I got out of my seat, and even got down on the floor to feel the sound. It was delightfuland it made me wonder: After hearing and feeling this, why in heaven's name would anyone choose to listen through headphones? (I luxuriated in the wonderfulness of my opinion, willfully ignoring the whole family-neighbors-roommates thing.)
Last December, I was in the audience when mandolinist and singer David Grisman and singer and guitarist Del McCoury performed together at the Rensselaer Polytechnic Institute (footnote 2) in Troy, New York, on the 50th anniversary of their very first gig together, also at RPI. It was a magical concert: two seasoned pros from very different backgrounds whose affection for each other and shared love of bluegrass music have brought them together on stage from time to time throughout the last half-century. That prompted me, in recent weeks, to schlep out my copy of Grisman's Early Dawg (LP, Sugar Hill SH 3713), much of it recorded live in 1966 and featuring McCoury's guitar and voice. I tried it with the Music First trannie in the system, and paid especially close attention to "Dark Hollow," which they also performed at the 2016 concert. The recorded version isn't the most technically accomplished thing you'll ever hear, but the Music First lit it from within, its passive coils making active sense of how different 21-year-old Del sounded from 71-year-old Del: a slightly chestier tone, but not as easy or as identifiably reedy in his slides into head tone.
Speaking of concertsand of 1966, and of differenceslast year I also attended the Metropolitan Opera's amazing new production of Wagner's Tristan und Isolde, with soprano Nina Stemme and tenor Stuart Skelton in the title roles and conducted by Sir Simon Rattle. That experience led me to spend lots of recent time with the recording of the 1966 Bayreuth production of the opera, with Birgit Nilsson and Wolfgang Windgassen and conducted by Karl Böhm. I listened to my set of the complete opera (5 LPs, Deutsche Grammophon 2713 001) and the single disc of highlights, which I have in a German pressing (LP, Deutsche Grammophon 136 433). I credit the Music First SUT with letting me hear how the latter is the superior mastering: more dynamic and clear, and with a more exalted sense of the same, otherwise indescribable quality in which melodies are allowed the flow and musical believability and purposefulness of the real thing.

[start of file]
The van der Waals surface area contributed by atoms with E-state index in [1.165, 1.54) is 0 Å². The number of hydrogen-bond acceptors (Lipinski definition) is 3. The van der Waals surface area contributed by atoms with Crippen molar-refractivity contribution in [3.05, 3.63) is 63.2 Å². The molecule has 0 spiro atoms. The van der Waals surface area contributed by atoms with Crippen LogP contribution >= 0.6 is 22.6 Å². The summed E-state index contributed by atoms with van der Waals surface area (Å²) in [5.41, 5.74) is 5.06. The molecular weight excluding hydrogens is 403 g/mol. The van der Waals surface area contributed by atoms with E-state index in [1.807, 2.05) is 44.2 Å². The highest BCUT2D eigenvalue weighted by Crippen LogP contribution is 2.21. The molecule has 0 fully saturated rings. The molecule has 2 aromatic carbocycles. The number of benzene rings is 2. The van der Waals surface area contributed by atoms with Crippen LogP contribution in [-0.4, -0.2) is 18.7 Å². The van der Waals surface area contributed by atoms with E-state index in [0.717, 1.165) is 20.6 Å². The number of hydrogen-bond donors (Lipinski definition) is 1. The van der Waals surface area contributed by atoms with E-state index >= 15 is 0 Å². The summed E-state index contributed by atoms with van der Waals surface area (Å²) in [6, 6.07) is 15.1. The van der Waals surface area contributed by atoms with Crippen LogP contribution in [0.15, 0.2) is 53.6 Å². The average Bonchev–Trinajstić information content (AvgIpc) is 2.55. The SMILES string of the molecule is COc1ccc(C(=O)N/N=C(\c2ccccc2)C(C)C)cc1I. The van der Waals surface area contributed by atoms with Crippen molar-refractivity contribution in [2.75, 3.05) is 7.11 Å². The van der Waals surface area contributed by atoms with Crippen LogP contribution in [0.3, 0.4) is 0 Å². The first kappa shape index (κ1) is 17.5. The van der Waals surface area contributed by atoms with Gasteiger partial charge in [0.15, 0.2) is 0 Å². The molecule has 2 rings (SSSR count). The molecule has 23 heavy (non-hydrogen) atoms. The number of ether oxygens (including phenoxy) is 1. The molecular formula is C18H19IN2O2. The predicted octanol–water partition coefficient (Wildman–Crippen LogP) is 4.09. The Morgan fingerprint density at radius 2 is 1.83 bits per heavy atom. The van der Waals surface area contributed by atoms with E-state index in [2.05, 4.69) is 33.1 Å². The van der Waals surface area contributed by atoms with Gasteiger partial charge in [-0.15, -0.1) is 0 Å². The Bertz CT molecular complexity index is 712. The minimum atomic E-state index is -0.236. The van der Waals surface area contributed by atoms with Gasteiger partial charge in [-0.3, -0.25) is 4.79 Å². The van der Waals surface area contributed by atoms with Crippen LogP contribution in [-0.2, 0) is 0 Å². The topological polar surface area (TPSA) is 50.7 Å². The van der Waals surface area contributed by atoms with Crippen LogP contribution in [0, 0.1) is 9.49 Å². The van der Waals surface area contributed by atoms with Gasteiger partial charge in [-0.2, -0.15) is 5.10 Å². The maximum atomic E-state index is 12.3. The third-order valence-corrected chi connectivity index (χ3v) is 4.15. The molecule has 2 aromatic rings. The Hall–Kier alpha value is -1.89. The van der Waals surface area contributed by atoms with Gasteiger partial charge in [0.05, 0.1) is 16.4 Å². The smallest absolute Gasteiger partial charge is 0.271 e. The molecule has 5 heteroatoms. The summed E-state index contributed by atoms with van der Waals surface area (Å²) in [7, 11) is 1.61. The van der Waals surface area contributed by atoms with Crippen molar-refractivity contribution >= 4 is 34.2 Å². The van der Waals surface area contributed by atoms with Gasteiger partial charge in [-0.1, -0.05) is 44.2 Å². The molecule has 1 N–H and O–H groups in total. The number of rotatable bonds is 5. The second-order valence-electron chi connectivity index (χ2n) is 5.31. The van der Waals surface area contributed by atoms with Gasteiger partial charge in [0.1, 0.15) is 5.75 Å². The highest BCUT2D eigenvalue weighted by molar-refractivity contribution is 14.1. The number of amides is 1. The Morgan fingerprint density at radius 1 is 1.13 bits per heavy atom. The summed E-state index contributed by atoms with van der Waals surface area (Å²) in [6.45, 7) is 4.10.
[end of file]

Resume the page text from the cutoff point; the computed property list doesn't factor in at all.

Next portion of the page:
During its time in my system, the sound of the MC Step Up 632 underwent the sorts of subtle changes I've come to associate with signal transformers, perhaps to a greater degree and in a more positive sense than usual. Two weeks in, recordings played through the Music First sounded more open and a little less dry than when I'd first installed it, and voices and solo instruments seemed to step away from their recorded surroundings and closer to me. Some soundsespecially those of string and reed instrumentswere slightly more tactile after two weeks of run-in. After a while, I got brave and tried it with a few high-intensity rock recordings, including: the title track of Blue Öyster Cult's Fire of Unknown Origin (Columbia FC 37389); "ME 262" and "Flaming Telepaths," from the same band's Secret Treaties (Columbia KC 32858); "Alex Chilton," from the Replacements' Pleased to Meet Me (Sire 25557-1); and even "Well Well Well," from the indispensable John Lennon/Plastic Ono Band (Apple SW 3372).
Footnote 1: Music First Audio, Highfield Drive, Churchfields, St. Leonards on Sea, East Sussex TN38 9UH. England, UK. Tel: (44) (0)1424-858260. Web: www.mfaudio.co.uk.
Footnote 2: The show took place at RPI's EMPAC center, the acoustical design of which is a topic I hope to revisit in these pages.